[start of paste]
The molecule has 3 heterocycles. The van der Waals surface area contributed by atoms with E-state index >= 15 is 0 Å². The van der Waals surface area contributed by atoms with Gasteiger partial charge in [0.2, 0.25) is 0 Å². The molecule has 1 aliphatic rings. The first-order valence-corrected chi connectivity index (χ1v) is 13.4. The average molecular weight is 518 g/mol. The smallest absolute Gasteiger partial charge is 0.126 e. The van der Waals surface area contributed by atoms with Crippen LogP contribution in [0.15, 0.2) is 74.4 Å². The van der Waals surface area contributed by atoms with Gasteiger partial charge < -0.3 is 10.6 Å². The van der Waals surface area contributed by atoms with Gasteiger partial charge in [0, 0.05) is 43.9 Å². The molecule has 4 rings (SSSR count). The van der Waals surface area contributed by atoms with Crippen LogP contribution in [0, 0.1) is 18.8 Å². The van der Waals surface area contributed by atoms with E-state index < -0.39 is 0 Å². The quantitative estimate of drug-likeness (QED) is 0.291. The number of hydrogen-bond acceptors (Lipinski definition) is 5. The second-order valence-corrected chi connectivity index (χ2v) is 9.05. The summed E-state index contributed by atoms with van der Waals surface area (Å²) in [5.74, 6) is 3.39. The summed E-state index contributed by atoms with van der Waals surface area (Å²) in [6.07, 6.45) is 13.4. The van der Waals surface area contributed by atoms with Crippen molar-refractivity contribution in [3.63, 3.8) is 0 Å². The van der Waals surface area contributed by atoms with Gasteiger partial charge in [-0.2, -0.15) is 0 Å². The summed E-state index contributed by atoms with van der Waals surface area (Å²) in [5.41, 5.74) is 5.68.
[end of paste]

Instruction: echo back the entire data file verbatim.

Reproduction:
The molecule has 3 heterocycles. The van der Waals surface area contributed by atoms with E-state index >= 15 is 0 Å². The van der Waals surface area contributed by atoms with Gasteiger partial charge in [0.2, 0.25) is 0 Å². The molecule has 1 aliphatic rings. The first-order valence-corrected chi connectivity index (χ1v) is 13.4. The average molecular weight is 518 g/mol. The smallest absolute Gasteiger partial charge is 0.126 e. The van der Waals surface area contributed by atoms with Crippen LogP contribution in [0.15, 0.2) is 74.4 Å². The van der Waals surface area contributed by atoms with Gasteiger partial charge < -0.3 is 10.6 Å². The van der Waals surface area contributed by atoms with Gasteiger partial charge in [0, 0.05) is 43.9 Å². The molecule has 4 rings (SSSR count). The van der Waals surface area contributed by atoms with Crippen LogP contribution in [0, 0.1) is 18.8 Å². The van der Waals surface area contributed by atoms with E-state index < -0.39 is 0 Å². The quantitative estimate of drug-likeness (QED) is 0.291. The number of hydrogen-bond acceptors (Lipinski definition) is 5. The second-order valence-corrected chi connectivity index (χ2v) is 9.05. The summed E-state index contributed by atoms with van der Waals surface area (Å²) in [5.74, 6) is 3.39. The summed E-state index contributed by atoms with van der Waals surface area (Å²) in [6.07, 6.45) is 13.4. The van der Waals surface area contributed by atoms with Crippen molar-refractivity contribution in [3.63, 3.8) is 0 Å². The van der Waals surface area contributed by atoms with Gasteiger partial charge in [-0.2, -0.15) is 0 Å². The summed E-state index contributed by atoms with van der Waals surface area (Å²) in [5.41, 5.74) is 5.68.